Blessed are the merciful, for they will be shown mercy. Matthew 6:7

We have come to a turning point in our study of the Beatitudes. Arthur Pink explains, 

“First, there is a discovery of the fact that I am nothing, have nothing, and can do nothing—poverty of spirit. Second, there is conviction of sin, a consciousness of guilt producing godly sorrow—mourning. Third, there is a renouncing of self-dependence and a taking of my place in the dust before God—meekness. Fourth, there follows an intense longing after Christ and His salvation—hungering and thirsting after righteousness…. In the next four Beatitudes we come to the manifestation of positive good in the believer, the fruits of a new creation and the blessings of a transformed character. How this shows us, once more, the importance of noting that order in which God’s truth is presented to us!”[1]

James Howell points out that this beatitude is unique in that it is reflexive: those who show mercy receive mercy in return.[2]

But what is mercy? The dictionary definition is “compassion or forgiveness shown toward someone whom it is within one’s power to punish or harm.”[3] In his Christian Theology, Millard Erickson says, “God’s mercy is His tenderhearted, loving compassion for His people. It is His tenderness of heart toward the needy. If grace contemplates humans as sinful, guilty and condemned, mercy sees them as miserable and needy.”[4] Tim Challies says, “Mercy is not something God owes to us—by definition mercy cannot be owed—but is something God extends in kindness and grace to those who do not deserve it.”[5]

We all understand the awesome wonder of God extending His mercy toward us. “It is of the Lord’s mercies that we are not consumed,” says Lamentations 3:22. Psalm 103:10 explains, “He has not dealt with us according to our sins or repaid us according to our iniquities. And Titus 3:5, “He saved us… because of his mercy.”

Clearly, God’s mercy is not the issue here. He is merciful. He does show mercy. He shows mercy even to those who “are themselves the unworthy recipients of [His] mercy.”[6] No, the issue is, how will we respond since God has shown mercy to us?

In Matthew 18:21-35 we read the parable of the unmerciful servant. If you recall the story, a servant who owed roughly 20 years’ worth of wages was brought before the king. The king responded to his “sob story” by forgiving the debt, which he could clearly never repay. The servant’s response? He went out and found a man who owed him roughly one day’s wages. When that man asked for patience, the servant instead had him thrown into prison “until he could pay the debt.” 

When the king was told about the servant’s actions, he called him back in, reinstated his debt, and had him thrown into prison where he was to be tortured until he repaid his massive debt. The parable ends with the warning, “This is how my heavenly Father will treat each of you unless you forgive your brother and sister from your heart” (Matthew 18:35).

Perhaps at this point we can state the “negative” beatitude: Woe to the unmerciful, for mercy will be withheld from them.

So what does “showing mercy” look like for me? Arthur Pink explains mercifulness, “is a gracious disposition toward my fellow creatures and fellow Christians. It is that kindness and benevolence that feels the miseries of others. It is a spirit that regards with compassion the sufferings of the afflicted. It is that grace that causes one to deal leniently with an offender and to scorn the taking of revenge…. It is the forgiving spirit; it is the non-retaliating spirit; it is the spirit that gives up all attempt at self-vindication and would not return an injury for an injury, but rather good in the place of evil and love in the place of hatred. That is mercifulness.”[7]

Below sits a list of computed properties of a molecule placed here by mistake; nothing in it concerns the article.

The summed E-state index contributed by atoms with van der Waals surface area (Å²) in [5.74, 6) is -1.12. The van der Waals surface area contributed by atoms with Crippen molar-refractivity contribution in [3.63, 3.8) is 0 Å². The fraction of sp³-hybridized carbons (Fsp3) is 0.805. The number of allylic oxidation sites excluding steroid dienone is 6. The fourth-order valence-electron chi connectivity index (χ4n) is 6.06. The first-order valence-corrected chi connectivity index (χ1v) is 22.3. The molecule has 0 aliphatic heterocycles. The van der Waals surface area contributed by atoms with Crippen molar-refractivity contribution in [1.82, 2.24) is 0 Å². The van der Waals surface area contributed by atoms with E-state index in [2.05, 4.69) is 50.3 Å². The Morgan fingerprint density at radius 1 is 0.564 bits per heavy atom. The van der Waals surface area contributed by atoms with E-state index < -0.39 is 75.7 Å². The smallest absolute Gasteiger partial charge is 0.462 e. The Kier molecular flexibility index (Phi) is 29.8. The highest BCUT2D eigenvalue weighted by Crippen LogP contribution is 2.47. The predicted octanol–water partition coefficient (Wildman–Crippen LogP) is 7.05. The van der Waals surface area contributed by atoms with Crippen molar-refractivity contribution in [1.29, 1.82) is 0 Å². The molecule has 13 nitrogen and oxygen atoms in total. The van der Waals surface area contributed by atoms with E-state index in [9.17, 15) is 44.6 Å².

Have you received mercy from God? If you have, then upon what basis do you dare to withhold mercy from someone who you feel has wronged you? Showing mercy doesn’t mean we have to “forgive and forget.” As Gregory Brown says, “Scripture says God remembers our sins no more (Is. 43:25). This doesn’t mean that God can forget; he can’t, since he is omniscient. It means that he no longer holds our sins against us as a barrier to intimacy or usefulness. We must do the same.”[8]

How important is it that we show mercy? Billy Graham suggests that “Our attitude toward our fellowmen is a more accurate gauge of our religion than all of our religious rantings.”[9] He continues by saying,

“Satan does not care how much you theorize about Christianity or how much you profess to know Christ. What he opposes vigorously is the way you live Christ—the way you become an instrument of mercy, compassion, and love through which He manifests Himself to the world. If Satan can take the mercy out of Christianity, he has killed its effectiveness. If he can succeed in getting us to talk a good case of religion but to live a poor one, he has robbed us of our power.”[10]

“Lord, have mercy on me, a sinner.” Enable me, by Your power, to show mercy to others.


[1] Arthur Pink, The Beatitudes (Louisville, KY: GLH Publishing, rpt. 2018), p. 21.

[2] James C. Howell, The Beatitudes for Today (Louisville, KY: Westminster John Knox Press, 2006), p. 63.

[3] Oxford Languages Dictionary.

[4] From https://www.christianity.com/wiki/christian-terms/what-is-mercy-why-is-it-important.html

[5] Ibid.

[6] R.V.G. Tasker, ed., Matthew, Tyndale New Testament Commentaries (Grand Rapids, MI: William B. Eerdmans Publishing Co., 1961, 1983), p. 62.

[7] Pink, p. 22.

[8] Gregory Brown, The Beatitudes: Growing in Kingdom Character (BTG Publishing, Kindle Edition. Used by permission of the Tyndale House Foundation), p. 76, emphasis added.

[9] Billy Graham, The Secret of Happiness (Nashville, TN: Thomas Nelson, 2011), p. 89.

[10] Ibid., p. 90, emphasis added.

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